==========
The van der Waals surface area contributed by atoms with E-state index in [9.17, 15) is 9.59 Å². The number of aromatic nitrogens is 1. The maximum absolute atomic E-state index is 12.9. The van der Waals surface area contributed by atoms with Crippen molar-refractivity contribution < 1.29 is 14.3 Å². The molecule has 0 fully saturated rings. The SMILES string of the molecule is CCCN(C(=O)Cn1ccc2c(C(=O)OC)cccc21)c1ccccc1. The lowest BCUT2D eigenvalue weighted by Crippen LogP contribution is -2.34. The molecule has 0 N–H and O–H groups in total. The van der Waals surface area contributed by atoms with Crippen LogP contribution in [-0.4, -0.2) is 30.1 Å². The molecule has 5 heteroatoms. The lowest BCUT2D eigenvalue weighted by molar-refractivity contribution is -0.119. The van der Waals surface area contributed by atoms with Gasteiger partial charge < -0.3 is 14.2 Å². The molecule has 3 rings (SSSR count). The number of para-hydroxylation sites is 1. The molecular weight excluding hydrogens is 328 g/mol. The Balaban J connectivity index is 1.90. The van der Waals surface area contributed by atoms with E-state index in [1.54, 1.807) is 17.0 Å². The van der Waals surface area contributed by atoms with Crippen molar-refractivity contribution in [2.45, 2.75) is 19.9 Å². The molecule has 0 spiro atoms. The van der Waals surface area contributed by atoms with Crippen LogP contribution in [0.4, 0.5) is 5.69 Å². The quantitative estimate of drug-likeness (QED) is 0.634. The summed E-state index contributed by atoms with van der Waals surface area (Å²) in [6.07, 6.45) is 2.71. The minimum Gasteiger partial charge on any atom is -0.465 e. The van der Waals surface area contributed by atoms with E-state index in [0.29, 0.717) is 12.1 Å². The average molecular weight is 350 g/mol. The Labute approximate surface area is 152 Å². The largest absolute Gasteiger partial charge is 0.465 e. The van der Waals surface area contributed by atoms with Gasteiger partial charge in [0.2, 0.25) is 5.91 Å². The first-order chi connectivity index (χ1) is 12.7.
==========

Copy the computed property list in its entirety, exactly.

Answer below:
The van der Waals surface area contributed by atoms with E-state index in [9.17, 15) is 9.59 Å². The number of aromatic nitrogens is 1. The maximum absolute atomic E-state index is 12.9. The van der Waals surface area contributed by atoms with Crippen molar-refractivity contribution < 1.29 is 14.3 Å². The molecule has 0 fully saturated rings. The SMILES string of the molecule is CCCN(C(=O)Cn1ccc2c(C(=O)OC)cccc21)c1ccccc1. The lowest BCUT2D eigenvalue weighted by Crippen LogP contribution is -2.34. The molecule has 0 N–H and O–H groups in total. The van der Waals surface area contributed by atoms with Crippen LogP contribution in [-0.4, -0.2) is 30.1 Å². The molecule has 5 heteroatoms. The lowest BCUT2D eigenvalue weighted by molar-refractivity contribution is -0.119. The van der Waals surface area contributed by atoms with Gasteiger partial charge < -0.3 is 14.2 Å². The molecule has 3 rings (SSSR count). The number of para-hydroxylation sites is 1. The molecular weight excluding hydrogens is 328 g/mol. The Balaban J connectivity index is 1.90. The van der Waals surface area contributed by atoms with E-state index in [1.54, 1.807) is 17.0 Å². The van der Waals surface area contributed by atoms with Crippen molar-refractivity contribution in [2.45, 2.75) is 19.9 Å². The molecule has 0 spiro atoms. The van der Waals surface area contributed by atoms with Crippen LogP contribution in [0.4, 0.5) is 5.69 Å². The quantitative estimate of drug-likeness (QED) is 0.634. The summed E-state index contributed by atoms with van der Waals surface area (Å²) in [6.07, 6.45) is 2.71. The minimum Gasteiger partial charge on any atom is -0.465 e. The van der Waals surface area contributed by atoms with E-state index in [0.29, 0.717) is 12.1 Å². The average molecular weight is 350 g/mol. The Labute approximate surface area is 152 Å². The largest absolute Gasteiger partial charge is 0.465 e. The van der Waals surface area contributed by atoms with Gasteiger partial charge in [0.2, 0.25) is 5.91 Å². The first-order chi connectivity index (χ1) is 12.7.